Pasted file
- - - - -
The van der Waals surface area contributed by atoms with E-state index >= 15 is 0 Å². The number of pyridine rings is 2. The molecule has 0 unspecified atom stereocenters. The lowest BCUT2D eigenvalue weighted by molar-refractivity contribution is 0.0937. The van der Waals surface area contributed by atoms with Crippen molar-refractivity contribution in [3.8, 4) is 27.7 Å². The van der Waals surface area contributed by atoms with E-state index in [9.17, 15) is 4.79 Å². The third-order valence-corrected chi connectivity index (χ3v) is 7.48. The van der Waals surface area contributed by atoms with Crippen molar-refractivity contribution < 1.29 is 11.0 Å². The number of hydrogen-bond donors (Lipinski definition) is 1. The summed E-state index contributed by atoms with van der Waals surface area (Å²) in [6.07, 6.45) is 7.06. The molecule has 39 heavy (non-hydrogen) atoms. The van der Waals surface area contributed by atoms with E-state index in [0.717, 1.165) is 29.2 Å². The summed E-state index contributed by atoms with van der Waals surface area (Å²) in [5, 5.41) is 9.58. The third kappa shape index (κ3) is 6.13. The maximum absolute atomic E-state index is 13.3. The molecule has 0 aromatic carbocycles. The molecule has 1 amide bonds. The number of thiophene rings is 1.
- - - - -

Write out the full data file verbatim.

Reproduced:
The van der Waals surface area contributed by atoms with E-state index >= 15 is 0 Å². The number of pyridine rings is 2. The molecule has 0 unspecified atom stereocenters. The lowest BCUT2D eigenvalue weighted by molar-refractivity contribution is 0.0937. The van der Waals surface area contributed by atoms with Crippen molar-refractivity contribution in [3.8, 4) is 27.7 Å². The van der Waals surface area contributed by atoms with E-state index in [9.17, 15) is 4.79 Å². The third-order valence-corrected chi connectivity index (χ3v) is 7.48. The van der Waals surface area contributed by atoms with Crippen molar-refractivity contribution < 1.29 is 11.0 Å². The number of hydrogen-bond donors (Lipinski definition) is 1. The summed E-state index contributed by atoms with van der Waals surface area (Å²) in [6.07, 6.45) is 7.06. The molecule has 39 heavy (non-hydrogen) atoms. The van der Waals surface area contributed by atoms with E-state index in [0.717, 1.165) is 29.2 Å². The summed E-state index contributed by atoms with van der Waals surface area (Å²) in [5, 5.41) is 9.58. The third kappa shape index (κ3) is 6.13. The maximum absolute atomic E-state index is 13.3. The molecule has 0 aromatic carbocycles. The molecule has 1 amide bonds. The number of thiophene rings is 1.